1920s

As the decade began, the spring-wound talking machine with pre-electrical, no-fidelity sound was already established and probably the most popular of the home entertainment devices; the best selling makes were the Victrola and the Graphanola.
Radio stations were mushrooming across the United States in the 1920s.  In March of 1922, the Atlanta Journal opened up WSB in Atlanta, the first radio station in the south.  Six months later on September 9, Fiddlin' John Carson made his radio debut, one of the first country music performers to modulate the airwaves.

The Grand Ole Opry, originally known as the WSM Barn Dance, made its inaugural broadcast on November 28, 1925.

In the 1920s, Ma Rainey, "The Mother of the Blues," became a featured performer on the T.O.B.A (Theater Owners Booking Association) circuit.  Before signing a recording contract with Paramount Records in 1923, Rainey had almost a quarter century's worth of stage work to her credit.

Bessie Smith was the greatest and most influential classic blues singer of the 1920s.  During her heyday, she earned upwards of $2000 per week, a queenly sum in the 20s.

King Oliver is a legend in Jazz history.  As a trumpet player, he was strongly influenced by Buddy Bolden whom he imitated, but Oliver soon became a Jazz stylist in his own right. In the end, the designation of "king," which Bolden had long assumed, became Oliver's--particularly after one memorable night in Storyville

In the early 1920s, Louis Armstrong joined King Oliver in Chicago--playing solos with Fletcher Henderson at the Roseland Ballroom in New York and making jazz history with the Hot Five.

Cow Cow Davenport was one of the earliest boogie-woogie pianists.

Sippie Wallace was born in Texas and carried with her a tradition of Texas-styled blues that emphasized risque` lyrics and rough-cut, rural vocal phrasing rather than the sophisticated accents of the era's more cosmopolitan blues singers.  Although her recording career stretched throughout most of the 20s, her best work was done from 1923 to 1927 when the likes of Louis Armstrong, Johnny Dodds, Sidney Bechet, and Clarence Williams accompanied her in the recording studio.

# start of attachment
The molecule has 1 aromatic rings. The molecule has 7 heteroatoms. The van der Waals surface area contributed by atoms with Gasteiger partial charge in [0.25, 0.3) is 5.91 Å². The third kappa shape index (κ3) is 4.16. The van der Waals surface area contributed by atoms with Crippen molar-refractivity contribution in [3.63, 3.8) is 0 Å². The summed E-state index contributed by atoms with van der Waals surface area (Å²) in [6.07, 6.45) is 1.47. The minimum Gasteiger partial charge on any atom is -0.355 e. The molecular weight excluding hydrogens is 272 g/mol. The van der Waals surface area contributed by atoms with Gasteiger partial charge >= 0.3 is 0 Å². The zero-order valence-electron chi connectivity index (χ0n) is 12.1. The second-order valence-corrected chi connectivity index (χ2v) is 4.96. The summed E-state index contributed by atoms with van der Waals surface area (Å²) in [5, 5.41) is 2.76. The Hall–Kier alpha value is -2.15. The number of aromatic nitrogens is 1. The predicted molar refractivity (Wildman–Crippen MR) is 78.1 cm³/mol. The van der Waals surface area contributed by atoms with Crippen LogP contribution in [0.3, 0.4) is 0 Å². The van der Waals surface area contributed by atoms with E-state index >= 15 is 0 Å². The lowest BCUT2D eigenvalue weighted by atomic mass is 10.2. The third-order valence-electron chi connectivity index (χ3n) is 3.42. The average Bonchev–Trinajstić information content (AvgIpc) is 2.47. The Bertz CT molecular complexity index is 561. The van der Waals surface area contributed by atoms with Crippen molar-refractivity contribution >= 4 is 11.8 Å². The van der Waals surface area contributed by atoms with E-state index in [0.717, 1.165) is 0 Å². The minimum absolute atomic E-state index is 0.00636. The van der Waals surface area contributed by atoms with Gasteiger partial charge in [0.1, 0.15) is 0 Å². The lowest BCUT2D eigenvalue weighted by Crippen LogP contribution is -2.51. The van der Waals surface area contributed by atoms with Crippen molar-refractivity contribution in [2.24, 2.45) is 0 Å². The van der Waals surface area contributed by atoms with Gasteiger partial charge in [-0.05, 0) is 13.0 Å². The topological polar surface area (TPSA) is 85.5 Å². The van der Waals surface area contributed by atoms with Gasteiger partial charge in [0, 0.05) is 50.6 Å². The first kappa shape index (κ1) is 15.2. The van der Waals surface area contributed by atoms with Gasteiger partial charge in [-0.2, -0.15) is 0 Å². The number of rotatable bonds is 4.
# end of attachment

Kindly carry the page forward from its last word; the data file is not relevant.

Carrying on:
Blind Lemon Jefferson recorded over eighty blues tunes between 1925 and 1929 and was generally responsible for the surge of popularity in the country blues in this period.

During the mid-1920s, the unexpectedly strong sales of Blind Lemon Jefferson's Paramount 78s sent record scouts scrambling to sign male blues artists.  One of their best discoveries was Blind Blake, a swinging, sophisticated guitarist whose warm, relaxed voice was a far cry from harsh country blues.

Charlie Poole developed a three-fingered banjo playing technique after a baseball accident injured his right hand. This technique influenced many banjo players and would later be perfected by Earl Scruggs.

Ralph Peer recorded Jimmie Rodgers and the Carter Family in Bristol, Tennessee in 1927.  Rodgers, known as "The Father of Country Music," reportedly sold over 20 million records in the six years of his career.

Gid Tanner and His Skillet Lickers was the most prolific of the Georgia string bands of the 20s and 30s in terms of number of recordings.

Blind Willie McTell recorded his first sides for the Victor company in 1927 in Atlanta.

Memphis Minnie signed with Columbia records in 1929.

Charlie Patton and Son House defined early Delta blues in the late 1920s and early 1930s.

Related 1920s

The 1920s
(American Popular Culture Through History)
(Hardcover)

The American 1920s had many names: the Roaring Twenties, the Jazz Age, the Dry Decade, and the Flapper generation. Whatever the moniker, these years saw the birth of modern America. This volume shows the many colorful ways the decade altered America, its people, and its future. OWN THIS BOOK!



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But for a few twists of fate, Atlanta could easily have grown to be the recording center that Nashville is today.Pickin' on Peachtree traces Atlanta's emergence in the 1920s as a major force in country recording and radio broadcasting, a position of dominance it enjoyed for some forty years. From the Old Time Fiddlers' Conventions and barn dances through the rise of station WSB and other key radio outlets, Wayne W. Daniel thoroughly documents the consolidation of country music as big business in Atlanta. He also profiles a vast array of performers, radio personalities, and recording moguls who transformed the Peachtree city into the nerve center of early country music. More...



MY MUSICAL LIFE
By Carl P. McConnell

Mabel McConnell talks about the Carter Family, Doc & Carl,
The Original Virginia Boys and the early days of radio.


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